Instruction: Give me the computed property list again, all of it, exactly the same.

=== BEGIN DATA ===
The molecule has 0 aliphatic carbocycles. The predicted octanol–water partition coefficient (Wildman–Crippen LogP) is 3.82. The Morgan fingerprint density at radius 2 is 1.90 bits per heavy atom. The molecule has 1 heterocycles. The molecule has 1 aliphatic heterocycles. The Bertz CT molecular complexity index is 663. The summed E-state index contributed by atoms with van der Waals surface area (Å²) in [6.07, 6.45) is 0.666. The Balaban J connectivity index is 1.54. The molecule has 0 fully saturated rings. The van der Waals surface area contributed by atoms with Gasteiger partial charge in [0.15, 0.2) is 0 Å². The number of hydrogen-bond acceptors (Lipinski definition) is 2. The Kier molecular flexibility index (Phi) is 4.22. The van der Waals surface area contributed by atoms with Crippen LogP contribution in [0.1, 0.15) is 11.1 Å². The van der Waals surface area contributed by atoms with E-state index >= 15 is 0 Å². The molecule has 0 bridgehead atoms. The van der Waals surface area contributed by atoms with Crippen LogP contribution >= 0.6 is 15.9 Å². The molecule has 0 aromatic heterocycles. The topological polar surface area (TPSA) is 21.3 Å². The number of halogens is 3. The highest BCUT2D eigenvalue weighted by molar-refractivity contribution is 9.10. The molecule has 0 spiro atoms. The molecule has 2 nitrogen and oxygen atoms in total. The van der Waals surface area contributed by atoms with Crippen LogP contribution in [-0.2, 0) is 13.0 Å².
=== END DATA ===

The molecule has 0 aliphatic carbocycles. The predicted octanol–water partition coefficient (Wildman–Crippen LogP) is 3.82. The Morgan fingerprint density at radius 2 is 1.90 bits per heavy atom. The molecule has 1 heterocycles. The molecule has 1 aliphatic heterocycles. The Bertz CT molecular complexity index is 663. The summed E-state index contributed by atoms with van der Waals surface area (Å²) in [6.07, 6.45) is 0.666. The Balaban J connectivity index is 1.54. The molecule has 0 fully saturated rings. The van der Waals surface area contributed by atoms with Gasteiger partial charge in [0.15, 0.2) is 0 Å². The number of hydrogen-bond acceptors (Lipinski definition) is 2. The Kier molecular flexibility index (Phi) is 4.22. The van der Waals surface area contributed by atoms with Crippen LogP contribution in [0.1, 0.15) is 11.1 Å². The van der Waals surface area contributed by atoms with E-state index >= 15 is 0 Å². The molecule has 0 bridgehead atoms. The van der Waals surface area contributed by atoms with Crippen LogP contribution >= 0.6 is 15.9 Å². The molecule has 0 aromatic heterocycles. The topological polar surface area (TPSA) is 21.3 Å². The number of halogens is 3. The highest BCUT2D eigenvalue weighted by molar-refractivity contribution is 9.10. The molecule has 0 spiro atoms. The molecule has 2 nitrogen and oxygen atoms in total. The van der Waals surface area contributed by atoms with Crippen LogP contribution in [-0.2, 0) is 13.0 Å².